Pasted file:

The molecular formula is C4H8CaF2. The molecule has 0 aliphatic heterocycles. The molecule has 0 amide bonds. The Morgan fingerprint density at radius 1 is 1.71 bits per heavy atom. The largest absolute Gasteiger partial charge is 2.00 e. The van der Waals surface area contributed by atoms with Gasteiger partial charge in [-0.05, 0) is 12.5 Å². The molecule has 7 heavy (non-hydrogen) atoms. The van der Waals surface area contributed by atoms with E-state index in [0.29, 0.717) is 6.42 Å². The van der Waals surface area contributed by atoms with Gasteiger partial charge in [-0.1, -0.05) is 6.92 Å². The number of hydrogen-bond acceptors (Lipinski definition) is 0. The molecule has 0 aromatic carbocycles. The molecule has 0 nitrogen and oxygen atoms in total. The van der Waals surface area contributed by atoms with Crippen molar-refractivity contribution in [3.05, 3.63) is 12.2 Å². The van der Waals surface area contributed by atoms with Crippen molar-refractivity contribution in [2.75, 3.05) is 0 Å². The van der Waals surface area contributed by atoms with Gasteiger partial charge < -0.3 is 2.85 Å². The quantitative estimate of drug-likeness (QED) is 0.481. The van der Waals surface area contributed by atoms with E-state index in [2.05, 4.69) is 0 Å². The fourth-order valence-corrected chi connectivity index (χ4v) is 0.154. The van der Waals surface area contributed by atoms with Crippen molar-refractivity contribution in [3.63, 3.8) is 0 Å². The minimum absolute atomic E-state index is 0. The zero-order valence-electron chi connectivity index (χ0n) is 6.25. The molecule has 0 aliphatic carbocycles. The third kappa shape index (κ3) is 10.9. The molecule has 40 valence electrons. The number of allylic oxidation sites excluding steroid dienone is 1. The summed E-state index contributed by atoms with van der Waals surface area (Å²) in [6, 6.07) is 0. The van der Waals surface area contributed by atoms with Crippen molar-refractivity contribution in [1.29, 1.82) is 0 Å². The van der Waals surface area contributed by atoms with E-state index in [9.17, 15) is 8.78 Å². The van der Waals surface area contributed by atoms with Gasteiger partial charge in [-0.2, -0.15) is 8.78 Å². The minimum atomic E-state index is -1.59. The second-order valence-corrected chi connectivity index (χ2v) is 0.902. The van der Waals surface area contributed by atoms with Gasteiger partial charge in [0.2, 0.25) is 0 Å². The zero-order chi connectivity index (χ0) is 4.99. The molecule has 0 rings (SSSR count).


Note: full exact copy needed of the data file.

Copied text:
The molecular formula is C4H8CaF2. The molecule has 0 aliphatic heterocycles. The molecule has 0 amide bonds. The Morgan fingerprint density at radius 1 is 1.71 bits per heavy atom. The largest absolute Gasteiger partial charge is 2.00 e. The van der Waals surface area contributed by atoms with Gasteiger partial charge in [-0.05, 0) is 12.5 Å². The molecule has 7 heavy (non-hydrogen) atoms. The van der Waals surface area contributed by atoms with E-state index in [0.29, 0.717) is 6.42 Å². The van der Waals surface area contributed by atoms with Gasteiger partial charge in [-0.1, -0.05) is 6.92 Å². The number of hydrogen-bond acceptors (Lipinski definition) is 0. The molecule has 0 aromatic carbocycles. The molecule has 0 nitrogen and oxygen atoms in total. The van der Waals surface area contributed by atoms with Crippen molar-refractivity contribution in [3.05, 3.63) is 12.2 Å². The van der Waals surface area contributed by atoms with Crippen molar-refractivity contribution in [2.75, 3.05) is 0 Å². The van der Waals surface area contributed by atoms with Gasteiger partial charge < -0.3 is 2.85 Å². The quantitative estimate of drug-likeness (QED) is 0.481. The van der Waals surface area contributed by atoms with E-state index in [2.05, 4.69) is 0 Å². The fourth-order valence-corrected chi connectivity index (χ4v) is 0.154. The van der Waals surface area contributed by atoms with Crippen molar-refractivity contribution in [3.63, 3.8) is 0 Å². The minimum absolute atomic E-state index is 0. The zero-order valence-electron chi connectivity index (χ0n) is 6.25. The molecule has 0 aliphatic carbocycles. The third kappa shape index (κ3) is 10.9. The molecule has 40 valence electrons. The number of allylic oxidation sites excluding steroid dienone is 1. The summed E-state index contributed by atoms with van der Waals surface area (Å²) in [6, 6.07) is 0. The van der Waals surface area contributed by atoms with Crippen molar-refractivity contribution in [1.29, 1.82) is 0 Å². The van der Waals surface area contributed by atoms with E-state index in [9.17, 15) is 8.78 Å². The van der Waals surface area contributed by atoms with Gasteiger partial charge in [-0.2, -0.15) is 8.78 Å². The minimum atomic E-state index is -1.59. The second-order valence-corrected chi connectivity index (χ2v) is 0.902. The van der Waals surface area contributed by atoms with Gasteiger partial charge in [0.2, 0.25) is 0 Å². The zero-order chi connectivity index (χ0) is 4.99. The molecule has 0 rings (SSSR count).